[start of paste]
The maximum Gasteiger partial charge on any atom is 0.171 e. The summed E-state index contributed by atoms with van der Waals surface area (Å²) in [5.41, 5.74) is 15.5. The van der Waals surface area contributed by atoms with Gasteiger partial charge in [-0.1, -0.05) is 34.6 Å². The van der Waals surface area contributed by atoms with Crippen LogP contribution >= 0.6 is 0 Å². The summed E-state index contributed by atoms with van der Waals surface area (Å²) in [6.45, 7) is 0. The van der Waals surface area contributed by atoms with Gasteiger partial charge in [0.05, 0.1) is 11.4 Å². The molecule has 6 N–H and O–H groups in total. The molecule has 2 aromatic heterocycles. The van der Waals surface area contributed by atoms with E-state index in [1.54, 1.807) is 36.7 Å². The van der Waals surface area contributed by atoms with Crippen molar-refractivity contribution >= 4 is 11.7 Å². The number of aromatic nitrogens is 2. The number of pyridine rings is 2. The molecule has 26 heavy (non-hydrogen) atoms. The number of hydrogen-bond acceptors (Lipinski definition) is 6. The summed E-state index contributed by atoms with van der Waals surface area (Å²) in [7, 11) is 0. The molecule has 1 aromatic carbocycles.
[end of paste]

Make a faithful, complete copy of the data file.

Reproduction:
The maximum Gasteiger partial charge on any atom is 0.171 e. The summed E-state index contributed by atoms with van der Waals surface area (Å²) in [5.41, 5.74) is 15.5. The van der Waals surface area contributed by atoms with Gasteiger partial charge in [-0.1, -0.05) is 34.6 Å². The van der Waals surface area contributed by atoms with Crippen LogP contribution >= 0.6 is 0 Å². The summed E-state index contributed by atoms with van der Waals surface area (Å²) in [6.45, 7) is 0. The van der Waals surface area contributed by atoms with Gasteiger partial charge in [0.05, 0.1) is 11.4 Å². The molecule has 6 N–H and O–H groups in total. The molecule has 2 aromatic heterocycles. The van der Waals surface area contributed by atoms with E-state index in [1.54, 1.807) is 36.7 Å². The van der Waals surface area contributed by atoms with Crippen molar-refractivity contribution >= 4 is 11.7 Å². The number of aromatic nitrogens is 2. The number of pyridine rings is 2. The molecule has 26 heavy (non-hydrogen) atoms. The number of hydrogen-bond acceptors (Lipinski definition) is 6. The summed E-state index contributed by atoms with van der Waals surface area (Å²) in [7, 11) is 0. The molecule has 1 aromatic carbocycles.